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March 2018 wildlife, from the Somerset Levels

March 26th 2018. The foul weather we have been getting paled sufficiently to take Maddie for a walk near Catcott. It was too good an opportunity to waste so a visit to the Lows hide was indicated afterwards. Duck numbers were much reduced and, in spite of almost continuous rain over recent days, the water levels had fallen also, leaving areas of plashy grasses, favoured by many water birds. Many duck must already be on their way towards their summer breeding grounds, as we are well into Spring, though you would not think it. The past month has seen little let up in wet weather and strong, freezing winds. Insects apear to have given up almost completely, with many never starting. The ducks are almost all Wigeon, usually the first and last of winter. I shall be sorry to see them vanish completely but do look forward to a proper Spring when perhaps we can think again about photographing insects. As the photographs indicate, it was true winter weather, old-fashioned wildfowl weather that the old coastal wildfowlers would have known, though they would be wrapped in layers of clothing out in the open salt marsh, where we are in a sheltered hide. High ISO pictures demonstrate how far camera technology has developed in capturing these moments on a dull, blustery day

Wigeon Anas penelope - a winter view

Herons were enjoying ideal conditions - they always love the splashy, shallow areas where they seem to find their prey at just the right depth. They fly in, apparently slowly, but those wide wings cover the ground at a surprising rate. Their colouring varies by season but also with the changes in light. At times they are a definite blue or even mauve-tinted at certain angles. The adults are smart in black and grey at this time of year but the year's youngsters scruffy and largely untidy grey. The cold may have hit them, or perhaps they like the poor conditions as much as we do? There are few of them around and the heronry on Tadham Moor has little life to be seen; nomally it should be bustling by this time.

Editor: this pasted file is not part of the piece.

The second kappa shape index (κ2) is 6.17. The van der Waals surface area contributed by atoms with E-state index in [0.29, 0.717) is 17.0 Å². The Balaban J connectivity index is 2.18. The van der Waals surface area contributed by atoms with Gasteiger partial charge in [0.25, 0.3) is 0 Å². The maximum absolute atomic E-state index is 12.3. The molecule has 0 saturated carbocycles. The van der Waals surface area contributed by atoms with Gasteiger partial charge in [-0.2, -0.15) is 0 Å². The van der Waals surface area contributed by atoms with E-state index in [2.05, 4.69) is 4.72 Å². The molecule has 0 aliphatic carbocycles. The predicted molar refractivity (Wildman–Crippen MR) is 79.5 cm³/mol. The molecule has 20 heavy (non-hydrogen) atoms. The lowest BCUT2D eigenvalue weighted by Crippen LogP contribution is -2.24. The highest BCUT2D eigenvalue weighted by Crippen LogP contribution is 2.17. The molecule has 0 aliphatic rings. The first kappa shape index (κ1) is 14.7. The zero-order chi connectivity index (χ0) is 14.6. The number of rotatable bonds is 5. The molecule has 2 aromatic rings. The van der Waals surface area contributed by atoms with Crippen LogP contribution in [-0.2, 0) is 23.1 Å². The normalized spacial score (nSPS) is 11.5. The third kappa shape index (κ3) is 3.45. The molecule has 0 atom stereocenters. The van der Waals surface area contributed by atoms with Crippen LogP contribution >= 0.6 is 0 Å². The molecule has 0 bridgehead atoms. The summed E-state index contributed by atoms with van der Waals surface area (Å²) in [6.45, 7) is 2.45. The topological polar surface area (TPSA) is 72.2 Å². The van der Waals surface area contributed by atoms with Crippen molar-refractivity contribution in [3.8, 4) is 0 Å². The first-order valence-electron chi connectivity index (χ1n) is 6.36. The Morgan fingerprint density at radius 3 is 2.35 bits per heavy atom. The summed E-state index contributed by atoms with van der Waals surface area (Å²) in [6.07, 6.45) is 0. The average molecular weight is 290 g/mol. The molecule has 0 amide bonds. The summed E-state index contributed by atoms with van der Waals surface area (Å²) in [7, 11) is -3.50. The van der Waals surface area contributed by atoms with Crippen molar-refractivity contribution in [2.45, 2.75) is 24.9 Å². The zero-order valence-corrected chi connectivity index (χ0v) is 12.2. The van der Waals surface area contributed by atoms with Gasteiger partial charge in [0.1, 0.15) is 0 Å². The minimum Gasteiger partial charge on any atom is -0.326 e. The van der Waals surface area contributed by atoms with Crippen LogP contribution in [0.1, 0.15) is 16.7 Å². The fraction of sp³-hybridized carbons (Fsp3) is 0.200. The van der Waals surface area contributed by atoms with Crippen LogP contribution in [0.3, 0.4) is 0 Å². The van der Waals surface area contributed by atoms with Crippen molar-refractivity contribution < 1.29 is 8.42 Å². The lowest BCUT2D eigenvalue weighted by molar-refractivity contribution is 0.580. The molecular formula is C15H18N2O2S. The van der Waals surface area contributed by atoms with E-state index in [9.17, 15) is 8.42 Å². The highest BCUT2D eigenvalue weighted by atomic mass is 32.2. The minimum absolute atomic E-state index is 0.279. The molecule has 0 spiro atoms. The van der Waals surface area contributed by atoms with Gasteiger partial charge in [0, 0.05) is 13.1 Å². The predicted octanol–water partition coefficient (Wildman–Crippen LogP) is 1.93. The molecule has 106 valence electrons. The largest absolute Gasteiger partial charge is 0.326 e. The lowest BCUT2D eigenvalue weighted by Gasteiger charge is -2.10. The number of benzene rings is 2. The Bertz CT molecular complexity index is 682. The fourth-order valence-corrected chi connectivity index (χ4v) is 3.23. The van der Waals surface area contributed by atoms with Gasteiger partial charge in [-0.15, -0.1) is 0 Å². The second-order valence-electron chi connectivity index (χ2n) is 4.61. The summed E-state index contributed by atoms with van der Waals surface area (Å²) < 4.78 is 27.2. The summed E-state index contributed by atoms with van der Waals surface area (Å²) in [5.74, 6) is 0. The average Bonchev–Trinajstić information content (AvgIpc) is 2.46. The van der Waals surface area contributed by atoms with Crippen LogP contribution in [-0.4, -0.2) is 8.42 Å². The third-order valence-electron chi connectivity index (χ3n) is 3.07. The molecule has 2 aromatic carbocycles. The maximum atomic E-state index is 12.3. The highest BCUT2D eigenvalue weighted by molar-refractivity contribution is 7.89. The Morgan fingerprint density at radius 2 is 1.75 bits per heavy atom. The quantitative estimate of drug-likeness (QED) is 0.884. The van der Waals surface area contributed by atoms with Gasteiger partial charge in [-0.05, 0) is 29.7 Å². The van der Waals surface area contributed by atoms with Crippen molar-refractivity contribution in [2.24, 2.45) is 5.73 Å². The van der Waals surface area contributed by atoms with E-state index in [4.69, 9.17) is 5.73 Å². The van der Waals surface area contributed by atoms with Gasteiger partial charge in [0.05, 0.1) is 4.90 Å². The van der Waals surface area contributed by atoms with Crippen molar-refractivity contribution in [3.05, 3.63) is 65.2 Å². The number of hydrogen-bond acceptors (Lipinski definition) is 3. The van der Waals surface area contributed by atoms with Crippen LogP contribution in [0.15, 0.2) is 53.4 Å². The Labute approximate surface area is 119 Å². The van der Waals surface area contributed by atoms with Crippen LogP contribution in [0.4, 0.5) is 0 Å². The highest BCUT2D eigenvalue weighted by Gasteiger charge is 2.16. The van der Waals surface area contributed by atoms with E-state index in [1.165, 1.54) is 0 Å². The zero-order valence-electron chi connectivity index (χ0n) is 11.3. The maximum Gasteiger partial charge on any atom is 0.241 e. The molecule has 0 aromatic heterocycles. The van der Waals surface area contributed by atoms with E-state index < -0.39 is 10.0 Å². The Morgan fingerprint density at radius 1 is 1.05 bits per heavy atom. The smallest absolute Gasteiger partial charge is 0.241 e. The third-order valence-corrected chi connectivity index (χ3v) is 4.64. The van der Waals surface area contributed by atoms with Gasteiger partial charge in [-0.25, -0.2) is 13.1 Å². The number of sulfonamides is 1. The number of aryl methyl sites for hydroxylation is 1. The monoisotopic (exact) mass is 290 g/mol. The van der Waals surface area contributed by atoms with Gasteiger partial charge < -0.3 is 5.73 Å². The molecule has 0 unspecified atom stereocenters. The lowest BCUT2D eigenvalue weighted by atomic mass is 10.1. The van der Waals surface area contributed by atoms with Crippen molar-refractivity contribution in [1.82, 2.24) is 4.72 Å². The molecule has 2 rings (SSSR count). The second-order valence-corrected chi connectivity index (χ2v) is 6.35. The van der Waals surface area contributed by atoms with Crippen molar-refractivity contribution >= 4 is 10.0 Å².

Grey heron Ardea cinerea

Grey heron Ardea cinerea

March 25th 2018. I was astonished as well as delighted to hear a Curlew Numenius arquata calling on Tadham Moor this morning. It must be far more than twenty years since it was heard here. During this period, this previously common bird has become worryingly unusual throughout the country. When we first arrived here, Curlew were breeding on the moors. I still have some black and white photos of the young on a nest scrape close to the North Drain. A friendly farmer had been watching progress from egg to babies and took me to see several stages of their development. If I can find the negatives I will try and put in a picture from then.

March 23rd 2018. Romey called me into the kitchen this afternoon to see a lovely little male Sparrowhawk sitting in the shallows of the pond. In the end I had much better view from the shower room upstairs, looking down on the bird. I managed to open the window without disturbing him, then took a whole series of pictures of him bathing and cleaning himself. Eventually he flew straight out of the garden without seeking out any of our resident population.

Sparrowhawk Accipiter nisus m

Sparrowhawk Accipiter nisus m

Sparrowhawk Accipiter nisus m

Sparrowhawk Accipiter nisus m

March 20th 2018. Chris and I met at the North Hide on Westhay Moor. Although it was part sunny, they proved to be difficult conditions for photography, with rapidly-changing backgrounds in the sky, from blue to harshest white and thunder black. Nevertheless we had a most enjoyable afternoon. I learned a deal more about setting the camera for such conditions. In altering from insect use to bird photography I found that I had left exposure set as 'matrix', the perfect setting for bright sunshine and even blue sky but not for these changing conditions. It has now been reset to 'centre-weighted' with the minimum central circle - 4mm. This means that the majority of exposure is set on that circle, which should coincide with the single central point used for focussing. To start with, Great crested grebes were the main attraction. A couple of pairs were present, one of which was on a rather distant nest right in front, though part-hidden by reeds. Because of this, there was an amount of agression which gave us some amusement.